In this practice guideline, novel information was provided about detailed indication and thresholds of symptoms, risk factors, circumstances at which APs should be stopped or tapered, specific criteria for justifying long-term treatment, involvement of the multidisciplinary team, and family caregiver in the process of prescription. The practice guideline is based on formal consensus of clinicians and consumer experts and provides clinicians relevant practical information that is lacking in current guidelines.
The management of disruptive neuropsychiatric symptom (NPS) such as agitation and aggression (A/A) is a major priority in caring for people with Alzheimer's disease (AD). Few effective pharmacological or non-pharmacological options are available. Results of randomized clinical trials (RCTs) of drugs for A/A have been disappointing. This may result from the absence of biological efficacy for medications tested in treating A/A. It may also be related to methodological issues such as the choice of outcomes. The aim of this review was to highlight key methodological issues pertaining to RCTs of current and emerging medications for the treatment of A/A in AD.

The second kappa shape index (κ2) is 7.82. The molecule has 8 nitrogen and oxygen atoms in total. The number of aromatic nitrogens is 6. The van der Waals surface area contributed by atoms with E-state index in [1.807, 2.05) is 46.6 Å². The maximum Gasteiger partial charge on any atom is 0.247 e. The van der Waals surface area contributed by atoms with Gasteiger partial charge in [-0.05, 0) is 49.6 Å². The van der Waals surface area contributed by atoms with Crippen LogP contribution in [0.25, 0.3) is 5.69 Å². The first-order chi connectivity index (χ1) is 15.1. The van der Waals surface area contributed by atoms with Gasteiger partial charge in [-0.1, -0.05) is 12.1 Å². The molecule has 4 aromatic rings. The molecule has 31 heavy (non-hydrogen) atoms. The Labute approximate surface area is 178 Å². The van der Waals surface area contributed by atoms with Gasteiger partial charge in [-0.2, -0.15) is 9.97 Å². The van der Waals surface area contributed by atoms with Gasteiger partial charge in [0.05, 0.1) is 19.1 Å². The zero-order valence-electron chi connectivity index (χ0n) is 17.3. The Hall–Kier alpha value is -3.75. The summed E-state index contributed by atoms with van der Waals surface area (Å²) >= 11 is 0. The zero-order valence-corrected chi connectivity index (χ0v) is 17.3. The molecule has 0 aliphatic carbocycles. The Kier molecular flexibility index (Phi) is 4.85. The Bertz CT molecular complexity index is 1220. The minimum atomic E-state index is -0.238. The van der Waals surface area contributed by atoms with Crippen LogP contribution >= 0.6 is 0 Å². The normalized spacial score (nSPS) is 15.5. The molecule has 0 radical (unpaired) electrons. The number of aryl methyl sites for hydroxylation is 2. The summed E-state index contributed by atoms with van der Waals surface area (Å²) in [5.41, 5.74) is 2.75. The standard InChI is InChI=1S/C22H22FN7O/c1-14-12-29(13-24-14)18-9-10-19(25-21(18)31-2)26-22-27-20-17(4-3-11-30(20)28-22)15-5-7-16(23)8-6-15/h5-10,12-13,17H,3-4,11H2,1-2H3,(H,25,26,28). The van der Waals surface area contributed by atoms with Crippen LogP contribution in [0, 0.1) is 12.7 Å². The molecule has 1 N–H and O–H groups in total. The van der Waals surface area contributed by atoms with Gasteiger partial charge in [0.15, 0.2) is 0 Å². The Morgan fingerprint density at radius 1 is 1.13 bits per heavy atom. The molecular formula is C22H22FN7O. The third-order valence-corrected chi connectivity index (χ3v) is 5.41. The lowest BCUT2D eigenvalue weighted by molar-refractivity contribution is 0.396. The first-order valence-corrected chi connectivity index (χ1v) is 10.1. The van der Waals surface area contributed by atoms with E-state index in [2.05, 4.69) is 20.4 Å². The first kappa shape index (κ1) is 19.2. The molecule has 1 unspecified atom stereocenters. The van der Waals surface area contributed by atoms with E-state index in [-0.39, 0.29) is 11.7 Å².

We searched PubMed/Medline, Cochrane Central Register of Controlled Trials, and ClinicalTrials.gov for RCTs comparing medications with either placebo or other drugs in the treatment of A/A in AD, between January 2008 and December 2013.
We identified a total of 18 RCTs; of these, 11 were completed and 7 ongoing. Of the ongoing RCTs, only one is in Phase III. Seven of 10 completed RCTs with reported results did not report greater benefit from drug than placebo. Each of the completed RCTs used a different definition of “clinically significant A/A.” There was considerable heterogeneity in study design. The primary endpoints were largely proxy-based but a variety of scales were used. The definition of caregiver and scales used to assess caregiver outcomes were similarly heterogeneous. Placebo response was notable in all trials.